Byzantine mosaics set to return to former glory
MUĞLA – Anadolu Agency
AA PhotosMosaics dating back 1,600 years will soon provide another reason to visit the ancient city of Stratonikeia, one of the largest marble cities in antiquity.
“We started working in 2013 and will complete it this year. After the conservation work is completed, this place will be opened to visitors. People will be able to walk on the mosaics with ease,” Pamukkale University Department of Protection and cultural heritage restoration expert Ali Yaşar said.
A city in the ancient Karia region in the southwestern province of Muğla, Stratonikeia retained its significance during the Hellenistic, Roman, Byzantine, Anatolian beylik, Ottoman and Republican eras.
The area, known as the northern gate of the city, was home to the most important structures in the area, Yaşar said.
The Byzantine-era mosaics are located in the eastern section of the northern gate, Yaşar said, adding that they had been carrying out conservation work in the area for three years.
Unique material being used
Yaşar said they conducted preliminary work before starting the conservation work. “Within the scope of this work, we took samples from the unique mosaic mortar. Using these samples, we made analyses to obtain material similar to the unique one. As a result of this analysis, we started conservation work here.”
Yaşar said the ancient earthquakes had caused great damage to the region and that columns and other parts of buildings had fallen on the mosaics during excavations, causing great damage.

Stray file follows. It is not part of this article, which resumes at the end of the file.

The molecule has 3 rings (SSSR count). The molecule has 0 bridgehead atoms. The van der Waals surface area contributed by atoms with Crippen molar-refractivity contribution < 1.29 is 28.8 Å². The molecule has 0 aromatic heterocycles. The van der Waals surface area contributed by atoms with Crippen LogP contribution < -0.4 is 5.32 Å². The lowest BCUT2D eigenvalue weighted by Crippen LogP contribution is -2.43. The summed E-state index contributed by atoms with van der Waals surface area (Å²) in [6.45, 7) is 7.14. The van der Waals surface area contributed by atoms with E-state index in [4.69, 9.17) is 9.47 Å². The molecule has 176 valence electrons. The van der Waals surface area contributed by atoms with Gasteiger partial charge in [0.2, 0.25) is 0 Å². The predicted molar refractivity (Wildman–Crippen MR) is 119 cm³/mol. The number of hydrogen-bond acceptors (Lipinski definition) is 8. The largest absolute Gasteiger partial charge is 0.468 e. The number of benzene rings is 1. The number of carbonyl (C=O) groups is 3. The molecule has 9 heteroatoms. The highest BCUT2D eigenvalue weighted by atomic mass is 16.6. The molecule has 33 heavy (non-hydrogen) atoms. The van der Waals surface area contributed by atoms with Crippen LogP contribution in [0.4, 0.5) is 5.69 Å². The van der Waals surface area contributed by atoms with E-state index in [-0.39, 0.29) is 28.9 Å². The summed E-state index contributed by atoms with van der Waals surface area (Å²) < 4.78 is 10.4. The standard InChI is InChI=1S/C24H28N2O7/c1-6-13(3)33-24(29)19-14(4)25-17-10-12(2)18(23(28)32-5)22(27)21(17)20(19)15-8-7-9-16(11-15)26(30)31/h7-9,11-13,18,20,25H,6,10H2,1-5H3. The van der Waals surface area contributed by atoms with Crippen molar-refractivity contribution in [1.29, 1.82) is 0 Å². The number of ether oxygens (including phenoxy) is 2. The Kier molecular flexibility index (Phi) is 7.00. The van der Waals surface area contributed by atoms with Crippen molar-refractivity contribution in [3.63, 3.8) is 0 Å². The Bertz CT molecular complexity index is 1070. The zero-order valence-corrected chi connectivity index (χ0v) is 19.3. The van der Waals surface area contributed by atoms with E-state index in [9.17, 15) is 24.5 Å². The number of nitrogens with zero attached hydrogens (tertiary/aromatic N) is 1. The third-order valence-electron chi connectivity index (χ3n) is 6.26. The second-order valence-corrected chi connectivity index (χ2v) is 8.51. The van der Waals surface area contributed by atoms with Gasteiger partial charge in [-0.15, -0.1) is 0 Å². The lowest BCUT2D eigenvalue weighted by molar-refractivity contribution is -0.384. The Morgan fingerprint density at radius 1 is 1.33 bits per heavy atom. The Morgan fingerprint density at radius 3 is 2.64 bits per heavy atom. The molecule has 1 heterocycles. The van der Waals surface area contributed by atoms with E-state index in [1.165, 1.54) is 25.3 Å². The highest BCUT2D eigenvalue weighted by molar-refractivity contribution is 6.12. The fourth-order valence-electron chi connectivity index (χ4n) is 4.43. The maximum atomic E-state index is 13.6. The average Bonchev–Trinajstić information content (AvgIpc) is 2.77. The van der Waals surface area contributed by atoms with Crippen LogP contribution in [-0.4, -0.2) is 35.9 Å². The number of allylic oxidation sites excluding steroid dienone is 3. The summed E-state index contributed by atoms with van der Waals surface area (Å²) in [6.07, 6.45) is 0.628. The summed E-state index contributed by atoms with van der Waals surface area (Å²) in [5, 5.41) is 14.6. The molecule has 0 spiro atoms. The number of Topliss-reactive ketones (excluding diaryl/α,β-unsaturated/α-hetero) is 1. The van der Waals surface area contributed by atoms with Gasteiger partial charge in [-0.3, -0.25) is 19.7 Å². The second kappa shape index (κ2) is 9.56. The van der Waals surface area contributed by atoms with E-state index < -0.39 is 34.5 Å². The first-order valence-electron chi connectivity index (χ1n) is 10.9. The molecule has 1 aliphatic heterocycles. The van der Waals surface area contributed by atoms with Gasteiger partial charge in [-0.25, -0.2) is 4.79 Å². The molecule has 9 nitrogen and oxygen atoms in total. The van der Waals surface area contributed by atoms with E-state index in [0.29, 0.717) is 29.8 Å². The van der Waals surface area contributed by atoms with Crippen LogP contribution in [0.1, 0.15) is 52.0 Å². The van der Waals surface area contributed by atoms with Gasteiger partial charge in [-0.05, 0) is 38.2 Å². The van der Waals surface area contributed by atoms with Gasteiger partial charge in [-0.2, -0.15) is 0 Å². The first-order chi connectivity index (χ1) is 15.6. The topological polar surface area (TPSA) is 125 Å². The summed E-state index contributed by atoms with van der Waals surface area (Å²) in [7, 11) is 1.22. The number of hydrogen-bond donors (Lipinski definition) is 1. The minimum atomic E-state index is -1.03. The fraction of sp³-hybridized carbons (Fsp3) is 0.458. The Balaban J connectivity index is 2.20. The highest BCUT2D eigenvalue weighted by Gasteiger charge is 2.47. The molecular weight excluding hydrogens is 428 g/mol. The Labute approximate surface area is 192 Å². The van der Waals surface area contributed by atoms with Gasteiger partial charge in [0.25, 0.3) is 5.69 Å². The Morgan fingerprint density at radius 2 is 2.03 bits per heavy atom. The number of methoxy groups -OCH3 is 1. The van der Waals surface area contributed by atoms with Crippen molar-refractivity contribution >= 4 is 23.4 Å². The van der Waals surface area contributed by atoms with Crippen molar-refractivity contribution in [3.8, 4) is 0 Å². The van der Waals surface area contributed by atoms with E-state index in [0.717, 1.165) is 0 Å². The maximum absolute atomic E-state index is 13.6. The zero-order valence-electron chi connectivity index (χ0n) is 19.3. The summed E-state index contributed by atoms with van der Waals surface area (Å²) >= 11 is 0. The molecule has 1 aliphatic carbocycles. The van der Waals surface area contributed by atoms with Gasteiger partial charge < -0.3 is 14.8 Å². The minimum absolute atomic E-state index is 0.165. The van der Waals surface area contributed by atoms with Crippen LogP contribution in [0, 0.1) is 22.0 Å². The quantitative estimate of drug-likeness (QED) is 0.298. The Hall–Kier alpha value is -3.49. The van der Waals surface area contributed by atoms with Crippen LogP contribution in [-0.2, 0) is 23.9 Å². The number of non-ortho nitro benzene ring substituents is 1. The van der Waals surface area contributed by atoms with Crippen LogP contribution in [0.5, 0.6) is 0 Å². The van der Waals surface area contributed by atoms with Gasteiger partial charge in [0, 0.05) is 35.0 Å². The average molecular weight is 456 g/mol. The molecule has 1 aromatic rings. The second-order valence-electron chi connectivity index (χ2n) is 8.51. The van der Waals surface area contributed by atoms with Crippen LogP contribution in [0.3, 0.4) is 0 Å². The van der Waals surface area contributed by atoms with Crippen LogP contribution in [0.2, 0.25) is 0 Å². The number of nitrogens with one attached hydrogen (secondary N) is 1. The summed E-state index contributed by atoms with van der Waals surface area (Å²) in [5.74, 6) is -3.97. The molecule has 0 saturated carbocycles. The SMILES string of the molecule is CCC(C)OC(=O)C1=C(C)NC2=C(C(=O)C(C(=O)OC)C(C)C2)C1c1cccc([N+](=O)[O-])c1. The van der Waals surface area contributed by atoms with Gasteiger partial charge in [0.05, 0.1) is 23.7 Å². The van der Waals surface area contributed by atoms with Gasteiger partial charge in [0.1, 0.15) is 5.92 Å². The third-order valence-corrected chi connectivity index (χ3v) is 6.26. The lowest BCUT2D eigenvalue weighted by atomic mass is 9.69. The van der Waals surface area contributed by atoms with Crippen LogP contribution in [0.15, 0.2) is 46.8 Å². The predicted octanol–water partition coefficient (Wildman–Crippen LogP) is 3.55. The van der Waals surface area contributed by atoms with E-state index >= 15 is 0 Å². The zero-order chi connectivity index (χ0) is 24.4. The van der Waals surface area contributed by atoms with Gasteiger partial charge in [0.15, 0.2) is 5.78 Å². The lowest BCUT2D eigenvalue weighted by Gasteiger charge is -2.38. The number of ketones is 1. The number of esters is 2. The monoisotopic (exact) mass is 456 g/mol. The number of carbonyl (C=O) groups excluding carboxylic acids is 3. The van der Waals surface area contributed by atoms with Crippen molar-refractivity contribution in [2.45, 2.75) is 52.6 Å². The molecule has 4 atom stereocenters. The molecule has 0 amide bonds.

He said they had started conservation work after the excavations.
“Our purpose is to enable mosaics here to survive for many more years and be seen by visitors. We are working with four restorers and three workers. The mosaic panels date back to the Byzantine era, 1,600 years ago. They were separated into various panels and each panel has different figures and designs. During the works here, we maintain the same technique that the mosaic workers used in the ancient era. We never use stock materials in the conservation,” Yaşar said.
Yaşar said the examples of the arts of the Byzantines could also be seen in the mosaics, which were produced using the marble material unique to the region.
The mosaics will be preserved in much the same way, Yaşar said. “The cracks were preserved. We are trying to reinforce the unique texture without damaging it.”
Professor Bilal Söğüt, an academic at Pamukkale University Archaeology Department and the head of the Stratonikeia excavations, said they were discovering important data every year during the excavations.
He said they had also revived the mosaics in a 3D environment and presented it digitally.